With US dollar hedging costs high, EUR/USD closer to fair value and the ECB story on hold, European corporates may be reconsidering their high hedge ratios on USD receivables
We may be a little premature in discussing this topic, but in speaking to some customers we are getting a sense that high US dollar hedge ratios are being reconsidered. In other words, corporates are possibly becoming less convinced about a further large dollar decline and, where hedging mandates allow, over coming months could be scaling back some of their more aggressive USD hedging.
While most corporate FX hedging decisions do sit within clear mandates, there is typically a little room for discretion. For example, when EUR/USD was below 1.10 in late 2016 and early 2017, larger European corporates typically held the view that the USD was overvalued (most fair value readings were in the 1.25 area) and that hedge ratios on expected USD receivables should be higher, e.g. closer to the top end of the 50-100% range and should cover longer tenors. Here, treasurers made special requests from the board to extend the horizon for USD hedging.
The sharp 2% bounceback in the broad US dollar index has raised some eyebrows and led to questions whether this is a new trend. But FX positioning data shows this has all the hallmarks of being another short USD squeeze - which has historically been short-lived
US GDP readings for the first quarter are by far the weakest in any given year. Given our 2.4% forecast for 1Q18, this trend suggests 2018 will be fantastic
As with most economic data, GDP is also seasonally adjusted to take account of the influence of things such as predictable weather patterns, school term dates or national holidays. For example, severe weather in the winter means construction work grinds to a halt while consumer spending typically gets a lift in the build-up to Christmas. Economists prefer to try and eliminate these patterns to make it easier to observe the "true" underlying cyclical trend.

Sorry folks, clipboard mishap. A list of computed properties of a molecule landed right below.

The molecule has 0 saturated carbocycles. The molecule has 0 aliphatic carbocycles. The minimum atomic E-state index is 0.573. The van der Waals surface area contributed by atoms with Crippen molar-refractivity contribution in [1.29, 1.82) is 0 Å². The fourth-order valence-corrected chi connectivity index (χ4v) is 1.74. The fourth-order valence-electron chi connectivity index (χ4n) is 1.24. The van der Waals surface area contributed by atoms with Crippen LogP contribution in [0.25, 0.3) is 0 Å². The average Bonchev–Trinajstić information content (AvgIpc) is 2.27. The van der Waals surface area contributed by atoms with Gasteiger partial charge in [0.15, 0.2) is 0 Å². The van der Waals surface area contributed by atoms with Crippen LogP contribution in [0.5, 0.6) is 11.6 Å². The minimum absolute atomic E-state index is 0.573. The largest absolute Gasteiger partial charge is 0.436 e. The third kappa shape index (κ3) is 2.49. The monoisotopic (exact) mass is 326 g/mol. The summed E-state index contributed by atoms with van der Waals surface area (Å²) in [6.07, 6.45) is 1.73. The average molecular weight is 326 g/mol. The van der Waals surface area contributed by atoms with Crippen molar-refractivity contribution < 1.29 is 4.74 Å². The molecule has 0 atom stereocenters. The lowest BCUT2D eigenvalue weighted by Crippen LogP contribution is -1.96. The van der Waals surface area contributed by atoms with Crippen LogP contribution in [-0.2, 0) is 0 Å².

Yet, looking at quarterly GDP growth rates, there is a clear pattern of underperformance in the first quarter of a year. Going back over 30 years, we find the average quarter on quarter (QoQ) annualised growth rate for a Q1 is 1.7% versus 3.2% for Q2 and 2.5% each for Q3 and Q4. Since the start of the financial crisis, the problem seems to have worsened with Q1 averaging 0.17% versus 2.4% for Q2, 1.9% for Q3 and 1.4% for Q4. Seasonal adjustment means Q1 growth should not be consistently different from any other quarter, so there is clearly some "residual seasonality".
Has the US 10-year Treasury yield peaked? We’re not convinced and think it's likely to breach 3%, possibly within the next few weeks
Getting a good steer on the US 10yr Treasury yield is important, for a few reasons.
It is the global benchmark market rate; movements in it cause reverberations across rates and bond markets extending from core rates to corporates and emerging markets. Crucially, it also provides a long-term nose for where the Fed funds rate may eventually converge towards (compensated by term premium). So, it matters.
The big question is, has the 10yr rate peaked? We’re not convinced it has. Currently, 2.98%, we expect it to cross 3% perhaps within the next few weeks, with fundamentals, positioning and technicals as the key drivers. We employ our model for interest rates, to get an unbiased handle on a fair valuation of market rates.
The US yield curve keeps getting flatter with growing concern it could turn negative. Such a development preceeded all nine recessions since 1955. How worried should we be?
The US yield curve is currently the flattest it has been for a decade. With the Fed looking set to hike rates another three times this year a growing number of voices are warning we could soon see the yield curve actually invert, meaning it is cheaper for the government to borrow over ten years that it is over 2 years. This is a huge story. When the yield curve has inverted previously it’s been an early warning signal of impending doom - the US has typically fallen into recession within 2 years.
The 10-year Treasury yield has finally hit 3% after four years, the dollar rally is showing all the hallmarks of a short squeeze, European companies might be scaling back some of their more aggressive dollar hedges and we still expect the Fed to hike three times this year with a further two, possibly three in 2019